In 1919, by permission of the postwar Social Democratic government, the Institut für Sexualwissenschaft (Institute of Sexology) was founded to further this work. The WhK’s call for legal and institutional change aimed at protecting homosexuals and sexual minorities was intertwined with broader programs of reform that also encompassed women’s rights and pleasure: suffrage, contraception, abortion.

Like most of the gay activists of their generation, Marcus and Hirschfeld did not openly assert they were gay. Their need for personal concealment was accompanied by an outward-looking tone, “as if it were only for scientific and humanitarian reasons that they fought on behalf of the unjustly persecuted.” The WhK petitioned the German Reichstag repeatedly between 1897 and 1926 to abolish paragraph 175, a set of laws prohibiting homosexuality adopted upon German unification. Marcus assisted in crafting one of those petitions, which failed due to a lack of political majority support in the Reichstag, but which are today viewed as constituting the origins of the gay rights movement worldwide.

The aftermath of the mass murder and destruction of World War I seemed to present new possibilities for European civilization. Baer notes that in the “demand for new formulations, new interpretations, new symbols, new explanations,” and an atmosphere “marked by its iconoclasm and syncretism,” “intellectuals blended contradictory elements into blueprints for the future.” This turbulence also made itself known in matters of demographics and sexuality. Condom production and divorce and abortion numbers rose; historian Eric Weitz notes that in 1933, Germany had the lowest birth rate in Europe, half what it had been in 1900. Huge crowds greeted the likes of Theodoor Hendrik van de Velde, a Dutch physician who promoted the importance of sexual pleasure and chastised male sexual performance in marriages.

He was finally dubbed ‘Hugo Israel’ by the Nazis, who forced on him the inherited Jewish identity he sought to transcend and removed him from the country he adored but wished to change.

Berlin was home to the largest Jewish community in Germany and was the nexus of its cultural rebellions. Hirschfeld noted the “richly functional and highly diverse architecture of homoerotic desire” in Berlin, with its “multitude of tunnels, train stations, and public baths.” He described how the city offered homosexual couples “anonymity, legions of hiding places, a communal sense of like-affected individuals,” and how that moral and social freedom was undergirded by familial distance: “It was possible for native Berliners who were homosexual to continue living in Berlin and not encounter family members for over two decades.”

Meanwhile, after WWI, Muslims established their first mosques in Paris, London, and Berlin. Baer notes that while Bosnians and Tatars had lived in Germany and fought in Prussian wars, and the sight of Ottoman students and figures had been familiar in Berlin and Potsdam, the novel Muslim element in Germany following the war was “Berlin’s nondiplomatic civilian Muslim population.” These numbered between 2,000 and 3,000, an “Islamic middle class” of “businessmen, physicians, doctoral students, anticolonial activists, intellectuals and university lecturers” often sponsored by their homelands.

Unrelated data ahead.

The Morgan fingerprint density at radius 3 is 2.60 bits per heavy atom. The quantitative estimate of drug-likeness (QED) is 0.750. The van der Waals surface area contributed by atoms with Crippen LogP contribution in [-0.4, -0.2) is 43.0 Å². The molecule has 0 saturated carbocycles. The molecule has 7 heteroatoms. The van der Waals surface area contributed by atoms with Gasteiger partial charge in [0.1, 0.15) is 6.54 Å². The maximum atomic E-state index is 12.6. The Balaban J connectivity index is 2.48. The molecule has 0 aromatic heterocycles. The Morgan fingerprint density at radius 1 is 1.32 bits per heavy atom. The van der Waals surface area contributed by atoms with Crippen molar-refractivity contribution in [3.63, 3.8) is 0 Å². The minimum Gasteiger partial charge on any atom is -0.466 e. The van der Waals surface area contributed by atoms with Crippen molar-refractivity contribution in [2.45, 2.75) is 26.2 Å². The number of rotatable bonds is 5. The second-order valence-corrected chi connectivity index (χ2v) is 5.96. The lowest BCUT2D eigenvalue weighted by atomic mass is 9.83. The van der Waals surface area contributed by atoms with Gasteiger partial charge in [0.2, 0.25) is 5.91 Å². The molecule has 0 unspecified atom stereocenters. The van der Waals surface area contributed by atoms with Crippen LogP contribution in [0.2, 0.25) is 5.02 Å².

In the interwar period, the Berlin mosque was “crowded with men driven by the war and economic crisis” drawn from all over the Middle East and Asia. “In those days,” wrote Marcus, “there was no Islamic people that did not have its representative in Berlin”; the city was “as filled with diverse Muslims as was Mecca.” A report on the Berlin mosque’s opening ceremony described seeing Muslims of different races from all over the world “embrace one another like members of the same family.”

The two main Muslim groups in Berlin were Ahmadi and Sunni, and they competed for public recognition with the right to build and control the Berlin mosque, preaching opportunities, converts. This contest “forced the reluctant involvement of German authorities.”

The majority, however, were Ahmadi, a group who deem Indian author Mirza Ghulam Ahmad (1839-1909) to be their promised Messiah and Imam Mahdi, and are not accepted by many Sunni Muslims. The Ahmadi competed with their archenemies in the Islamic community, established by Sunni socialists who challenged the Ahmadi on religious and political grounds, to target “members of the middle class and intellectuals, who were facing severe financial and spiritual distress” for conversion. The Ahmadi appealed directly to Jews, speaking out against European nationalism and racism and promoting a vision of pansemitic harmony that combined race and religion.

Marcus encountered the Ahmadi in 1921. Their engagement with him reflects the strategy their missionaries also used in England: “Establish a mosque and a journal in the local language, win over high-profile converts, set up an organization headed by converts to propagate their vision of Islam, and translate the Qur’an into the local language.”

Marcus soon began working as the German tutor of the Ahmadis, a job which brought together his Germanness, spiritual fascinations, and homosexuality. The chance to have “multidecade relations with younger Muslim South Asian men” tapped into Marcus’ long-held desire, first outlined in his writings as a doctoral student, to pursue “idealized, intergenerational, erotic pedagogical/pederastic Greek love.” In 1923, Marcus was hired as an editor for life of all of the Ahmadi movement’s German-language publications. In 1925, he converted to Islam, becoming the only Jewish convert to and member of the Ahmadi movement in Berlin.

Marcus played “a key role in articulating the meaning of Islam for Germans, a European Islam.” He lectured at the Berlin mosque’s “Islam Evenings,” whose attendees included Thomas Mann and Herman Hesse. He played diplomat, linking “foreign Muslim dignitaries at the mosque to crowds of German guests and embassy officials from Muslim-majority lands.” One imam at the mosque said that Marcus “made our community life bloom.” But Marcus also used his platform to publicly address rising “racist-nationalist intolerance” of minorities, linking anti-colonial struggles with rising antisemitism in Germany.